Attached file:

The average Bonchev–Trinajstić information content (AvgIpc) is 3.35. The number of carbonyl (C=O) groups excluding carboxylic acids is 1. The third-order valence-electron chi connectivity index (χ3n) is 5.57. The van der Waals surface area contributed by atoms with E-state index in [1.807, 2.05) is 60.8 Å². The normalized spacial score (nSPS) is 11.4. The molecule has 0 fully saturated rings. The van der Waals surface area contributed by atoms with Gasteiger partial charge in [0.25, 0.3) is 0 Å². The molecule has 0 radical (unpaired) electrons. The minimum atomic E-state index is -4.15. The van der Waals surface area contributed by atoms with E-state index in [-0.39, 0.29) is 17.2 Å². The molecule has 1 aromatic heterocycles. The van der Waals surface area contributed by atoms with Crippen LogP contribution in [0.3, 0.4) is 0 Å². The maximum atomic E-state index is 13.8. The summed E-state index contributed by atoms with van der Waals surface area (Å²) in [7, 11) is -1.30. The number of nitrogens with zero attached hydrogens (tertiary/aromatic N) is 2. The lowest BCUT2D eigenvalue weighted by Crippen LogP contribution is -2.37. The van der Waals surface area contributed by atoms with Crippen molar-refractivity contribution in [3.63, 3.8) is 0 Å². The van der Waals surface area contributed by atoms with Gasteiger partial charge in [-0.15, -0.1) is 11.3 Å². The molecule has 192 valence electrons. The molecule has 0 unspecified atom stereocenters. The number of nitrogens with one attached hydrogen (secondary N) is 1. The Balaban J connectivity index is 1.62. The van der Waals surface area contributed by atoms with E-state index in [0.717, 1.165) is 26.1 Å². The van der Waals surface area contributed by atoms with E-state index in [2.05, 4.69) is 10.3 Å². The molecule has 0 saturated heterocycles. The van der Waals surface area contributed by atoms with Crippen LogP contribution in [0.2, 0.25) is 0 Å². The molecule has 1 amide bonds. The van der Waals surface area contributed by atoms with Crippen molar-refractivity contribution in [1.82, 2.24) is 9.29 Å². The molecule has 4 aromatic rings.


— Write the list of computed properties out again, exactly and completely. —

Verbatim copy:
The average Bonchev–Trinajstić information content (AvgIpc) is 3.35. The number of carbonyl (C=O) groups excluding carboxylic acids is 1. The third-order valence-electron chi connectivity index (χ3n) is 5.57. The van der Waals surface area contributed by atoms with E-state index in [1.807, 2.05) is 60.8 Å². The normalized spacial score (nSPS) is 11.4. The molecule has 0 fully saturated rings. The van der Waals surface area contributed by atoms with Gasteiger partial charge in [0.25, 0.3) is 0 Å². The molecule has 0 radical (unpaired) electrons. The minimum atomic E-state index is -4.15. The van der Waals surface area contributed by atoms with E-state index in [-0.39, 0.29) is 17.2 Å². The molecule has 1 aromatic heterocycles. The van der Waals surface area contributed by atoms with Crippen LogP contribution in [0.3, 0.4) is 0 Å². The maximum atomic E-state index is 13.8. The summed E-state index contributed by atoms with van der Waals surface area (Å²) in [7, 11) is -1.30. The number of nitrogens with zero attached hydrogens (tertiary/aromatic N) is 2. The lowest BCUT2D eigenvalue weighted by Crippen LogP contribution is -2.37. The van der Waals surface area contributed by atoms with Crippen molar-refractivity contribution in [3.63, 3.8) is 0 Å². The van der Waals surface area contributed by atoms with Gasteiger partial charge in [-0.15, -0.1) is 11.3 Å². The molecule has 192 valence electrons. The molecule has 0 unspecified atom stereocenters. The number of nitrogens with one attached hydrogen (secondary N) is 1. The Balaban J connectivity index is 1.62. The van der Waals surface area contributed by atoms with E-state index in [0.717, 1.165) is 26.1 Å². The van der Waals surface area contributed by atoms with E-state index in [2.05, 4.69) is 10.3 Å². The molecule has 0 saturated heterocycles. The van der Waals surface area contributed by atoms with Crippen LogP contribution in [0.2, 0.25) is 0 Å². The molecule has 1 amide bonds. The van der Waals surface area contributed by atoms with Crippen molar-refractivity contribution in [1.82, 2.24) is 9.29 Å². The molecule has 4 aromatic rings.